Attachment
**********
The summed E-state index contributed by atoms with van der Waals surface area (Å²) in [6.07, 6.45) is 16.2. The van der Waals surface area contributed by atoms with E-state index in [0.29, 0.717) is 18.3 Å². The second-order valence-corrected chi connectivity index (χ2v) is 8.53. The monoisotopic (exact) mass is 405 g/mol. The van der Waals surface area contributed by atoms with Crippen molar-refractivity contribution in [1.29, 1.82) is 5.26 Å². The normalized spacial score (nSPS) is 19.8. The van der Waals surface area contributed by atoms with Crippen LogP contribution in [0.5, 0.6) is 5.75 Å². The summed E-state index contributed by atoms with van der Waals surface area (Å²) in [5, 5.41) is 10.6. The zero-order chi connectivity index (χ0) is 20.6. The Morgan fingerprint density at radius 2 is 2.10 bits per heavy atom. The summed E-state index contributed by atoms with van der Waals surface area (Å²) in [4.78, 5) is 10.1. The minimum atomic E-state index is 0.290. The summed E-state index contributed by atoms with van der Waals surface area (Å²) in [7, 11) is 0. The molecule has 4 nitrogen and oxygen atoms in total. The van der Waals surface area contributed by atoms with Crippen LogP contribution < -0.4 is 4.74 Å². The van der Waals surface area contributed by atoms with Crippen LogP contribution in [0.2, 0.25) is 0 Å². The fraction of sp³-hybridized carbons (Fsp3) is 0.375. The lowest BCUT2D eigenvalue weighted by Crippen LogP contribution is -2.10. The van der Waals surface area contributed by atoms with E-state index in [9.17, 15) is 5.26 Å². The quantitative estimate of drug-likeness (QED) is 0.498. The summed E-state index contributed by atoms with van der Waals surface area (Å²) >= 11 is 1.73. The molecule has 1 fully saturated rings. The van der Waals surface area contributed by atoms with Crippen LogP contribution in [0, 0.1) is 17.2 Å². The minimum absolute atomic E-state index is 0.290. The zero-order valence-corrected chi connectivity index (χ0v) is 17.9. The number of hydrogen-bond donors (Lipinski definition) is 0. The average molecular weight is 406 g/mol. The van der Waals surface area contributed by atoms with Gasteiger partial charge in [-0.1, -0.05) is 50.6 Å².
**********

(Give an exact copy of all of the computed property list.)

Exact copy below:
The summed E-state index contributed by atoms with van der Waals surface area (Å²) in [6.07, 6.45) is 16.2. The van der Waals surface area contributed by atoms with E-state index in [0.29, 0.717) is 18.3 Å². The second-order valence-corrected chi connectivity index (χ2v) is 8.53. The monoisotopic (exact) mass is 405 g/mol. The van der Waals surface area contributed by atoms with Crippen molar-refractivity contribution in [1.29, 1.82) is 5.26 Å². The normalized spacial score (nSPS) is 19.8. The van der Waals surface area contributed by atoms with Crippen LogP contribution in [0.5, 0.6) is 5.75 Å². The summed E-state index contributed by atoms with van der Waals surface area (Å²) in [5, 5.41) is 10.6. The zero-order chi connectivity index (χ0) is 20.6. The Morgan fingerprint density at radius 2 is 2.10 bits per heavy atom. The summed E-state index contributed by atoms with van der Waals surface area (Å²) in [4.78, 5) is 10.1. The minimum atomic E-state index is 0.290. The summed E-state index contributed by atoms with van der Waals surface area (Å²) in [7, 11) is 0. The molecule has 4 nitrogen and oxygen atoms in total. The van der Waals surface area contributed by atoms with Crippen LogP contribution < -0.4 is 4.74 Å². The van der Waals surface area contributed by atoms with Crippen LogP contribution in [0.2, 0.25) is 0 Å². The fraction of sp³-hybridized carbons (Fsp3) is 0.375. The lowest BCUT2D eigenvalue weighted by Crippen LogP contribution is -2.10. The van der Waals surface area contributed by atoms with E-state index in [9.17, 15) is 5.26 Å². The quantitative estimate of drug-likeness (QED) is 0.498. The summed E-state index contributed by atoms with van der Waals surface area (Å²) >= 11 is 1.73. The molecule has 1 fully saturated rings. The van der Waals surface area contributed by atoms with Crippen LogP contribution in [0, 0.1) is 17.2 Å². The minimum absolute atomic E-state index is 0.290. The zero-order valence-corrected chi connectivity index (χ0v) is 17.9. The number of hydrogen-bond donors (Lipinski definition) is 0. The average molecular weight is 406 g/mol. The van der Waals surface area contributed by atoms with Gasteiger partial charge in [-0.1, -0.05) is 50.6 Å².